In an opinion centered on whether the plaintiff had met his burden of proving the defendants knew of an alleged defect causing his alleged injury, the Louisiana First Circuit Court of Appeal affirmed a decision in favor of the defendants. In this personal injury lawsuit, the defendants had moved to dismiss the plaintiff’s claims, stating that he could not meet his burden of showing that they had either actual or constructive knowledge of a defect on their property. The trial court had granted judgment in favor of the defendants, and upon review, the appellate court affirmed.
Plaintiff Keith Russell was delivering patio material to the home of defendants Timothy and Angela Walsh in Houma, Louisiana, when he was allegedly injured on their property. After exiting his delivery truck and unloading patio material onto his shoulder, the plaintiff walked onto the defendants’ property and realized he could not enter the backyard through the fence. While approaching the other side of the property to unload the patio material, the plaintiff alleged that after he stepped into an uncovered water meter “hole,” he fell, injuring his knee.
After his fall, the plaintiff notified his employer and was treated for his left knee injury. He then filed a petition for damages against the defendants. The defendants answered the petition and generally denied liability. They then moved for summary judgment on the grounds that no genuine issue of material fact existed, and the plaintiff would be unable to meet his burden to show the defendants had actual or constructive notice of the alleged defect – the uncovered water meter – before the accident.
On review, the appellate court stated that a motion for summary judgment is a device used when there remains no genuine issue of material fact for some or all of the relief sought by a party to the matter. In the matter before the appellate court, the issue was whether the plaintiff met his evidentiary burden to show support for his negligence claim. The trial court had found that the plaintiff would bear the burden of proof at trial to produce evidence showing the defendants had notice of the defect – the lack of a cover on a water meter “hole.”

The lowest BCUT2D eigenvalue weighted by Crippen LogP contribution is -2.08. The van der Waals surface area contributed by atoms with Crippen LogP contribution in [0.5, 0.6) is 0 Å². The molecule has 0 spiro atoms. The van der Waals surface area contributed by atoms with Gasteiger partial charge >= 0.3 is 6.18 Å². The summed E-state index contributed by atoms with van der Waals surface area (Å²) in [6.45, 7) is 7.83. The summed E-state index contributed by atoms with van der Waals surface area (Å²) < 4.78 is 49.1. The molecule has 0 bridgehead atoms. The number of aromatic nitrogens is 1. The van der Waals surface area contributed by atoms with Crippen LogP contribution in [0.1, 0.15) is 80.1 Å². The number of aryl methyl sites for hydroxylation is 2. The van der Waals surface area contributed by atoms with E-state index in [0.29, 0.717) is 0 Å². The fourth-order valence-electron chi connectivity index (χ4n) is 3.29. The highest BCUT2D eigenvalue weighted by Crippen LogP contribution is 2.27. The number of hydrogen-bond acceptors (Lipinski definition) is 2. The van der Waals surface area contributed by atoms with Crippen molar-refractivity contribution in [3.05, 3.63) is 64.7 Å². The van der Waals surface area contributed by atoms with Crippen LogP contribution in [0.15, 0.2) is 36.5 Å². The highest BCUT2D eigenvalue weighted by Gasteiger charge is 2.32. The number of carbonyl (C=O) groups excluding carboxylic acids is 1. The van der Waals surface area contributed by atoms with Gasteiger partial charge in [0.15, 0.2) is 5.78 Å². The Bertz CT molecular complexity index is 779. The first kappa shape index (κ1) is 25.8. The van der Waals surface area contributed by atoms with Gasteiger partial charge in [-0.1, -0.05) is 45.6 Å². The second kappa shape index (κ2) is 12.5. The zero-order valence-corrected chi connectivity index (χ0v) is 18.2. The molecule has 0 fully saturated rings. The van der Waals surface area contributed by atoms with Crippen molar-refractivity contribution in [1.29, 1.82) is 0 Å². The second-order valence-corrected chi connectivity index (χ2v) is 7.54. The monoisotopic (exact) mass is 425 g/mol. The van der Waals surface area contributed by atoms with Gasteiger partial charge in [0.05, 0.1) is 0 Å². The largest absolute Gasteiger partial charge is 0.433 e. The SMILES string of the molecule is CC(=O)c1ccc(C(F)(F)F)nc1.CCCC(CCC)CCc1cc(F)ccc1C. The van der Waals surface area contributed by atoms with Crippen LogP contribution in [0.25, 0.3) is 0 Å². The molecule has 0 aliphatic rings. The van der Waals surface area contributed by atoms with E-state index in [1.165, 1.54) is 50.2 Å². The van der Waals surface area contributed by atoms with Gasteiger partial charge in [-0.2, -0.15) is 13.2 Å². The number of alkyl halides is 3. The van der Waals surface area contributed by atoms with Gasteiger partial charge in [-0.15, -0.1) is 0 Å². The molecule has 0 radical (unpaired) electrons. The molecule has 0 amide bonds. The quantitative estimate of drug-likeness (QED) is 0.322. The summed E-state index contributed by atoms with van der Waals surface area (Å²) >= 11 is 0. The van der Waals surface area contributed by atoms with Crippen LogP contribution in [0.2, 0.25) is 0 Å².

Louisiana law states that claims for damages arising from injuries by a thing require a showing that the defendant was in custody of the property, the property’s condition created an unreasonable risk of harm to those on the premises, this dangerous condition caused the resulting injury, and the defendant had actual or constructive knowledge of the risk.
Here, the defendants asserted that the plaintiff had not set forth factual support for his claim that the defendants knew of the defective condition. They pointed to the plaintiff’s deposition and his testimony there that he did not know how long the water meter was allegedly uncovered or how it became uncovered. This testimony also included the plaintiff’s statement that he did not know whether the defendants in fact knew of the alleged condition. The defendants then affirmed in their own affidavits that they did not know the water meter was uncovered or misplaced on the date of the alleged injury.
The appellate court stated their review also failed to find factual support showing the plaintiff could satisfy his evidentiary burden at trial in demonstrating the element of actual or constructive notice. The plaintiff had not offered evidence of the alleged defect, nor did he successfully prove that the defendants were responsible for the defect.
The appellate court affirmed the grant of summary judgment in favor of the defendants, dismissing the plaintiff’s claim.
At Lavis Law, our premises liability attorneys represent injured Louisiana individuals in their claims for compensation following an accident. We provides a free, confidential consultation. Contact us by calling 866.558.9151.
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